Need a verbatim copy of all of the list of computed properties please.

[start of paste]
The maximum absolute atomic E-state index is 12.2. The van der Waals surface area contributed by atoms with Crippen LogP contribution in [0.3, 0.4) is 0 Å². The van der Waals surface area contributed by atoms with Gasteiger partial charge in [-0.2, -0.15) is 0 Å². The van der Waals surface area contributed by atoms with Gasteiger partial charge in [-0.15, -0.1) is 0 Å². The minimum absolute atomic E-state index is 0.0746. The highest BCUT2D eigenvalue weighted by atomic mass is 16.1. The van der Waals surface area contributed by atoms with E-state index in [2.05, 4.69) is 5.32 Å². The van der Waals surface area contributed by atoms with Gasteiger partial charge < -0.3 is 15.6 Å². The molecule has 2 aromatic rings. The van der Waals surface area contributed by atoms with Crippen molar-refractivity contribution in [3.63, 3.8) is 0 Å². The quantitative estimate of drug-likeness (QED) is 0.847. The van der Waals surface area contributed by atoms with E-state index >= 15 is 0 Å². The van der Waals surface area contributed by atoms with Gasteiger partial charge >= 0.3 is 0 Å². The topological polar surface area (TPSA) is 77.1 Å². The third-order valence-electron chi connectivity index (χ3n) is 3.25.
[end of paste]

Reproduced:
The maximum absolute atomic E-state index is 12.2. The van der Waals surface area contributed by atoms with Crippen LogP contribution in [0.3, 0.4) is 0 Å². The van der Waals surface area contributed by atoms with Gasteiger partial charge in [-0.2, -0.15) is 0 Å². The van der Waals surface area contributed by atoms with Gasteiger partial charge in [-0.15, -0.1) is 0 Å². The minimum absolute atomic E-state index is 0.0746. The highest BCUT2D eigenvalue weighted by atomic mass is 16.1. The van der Waals surface area contributed by atoms with E-state index in [2.05, 4.69) is 5.32 Å². The van der Waals surface area contributed by atoms with Gasteiger partial charge < -0.3 is 15.6 Å². The molecule has 2 aromatic rings. The van der Waals surface area contributed by atoms with Crippen molar-refractivity contribution in [3.63, 3.8) is 0 Å². The quantitative estimate of drug-likeness (QED) is 0.847. The van der Waals surface area contributed by atoms with E-state index >= 15 is 0 Å². The van der Waals surface area contributed by atoms with Gasteiger partial charge >= 0.3 is 0 Å². The topological polar surface area (TPSA) is 77.1 Å². The third-order valence-electron chi connectivity index (χ3n) is 3.25.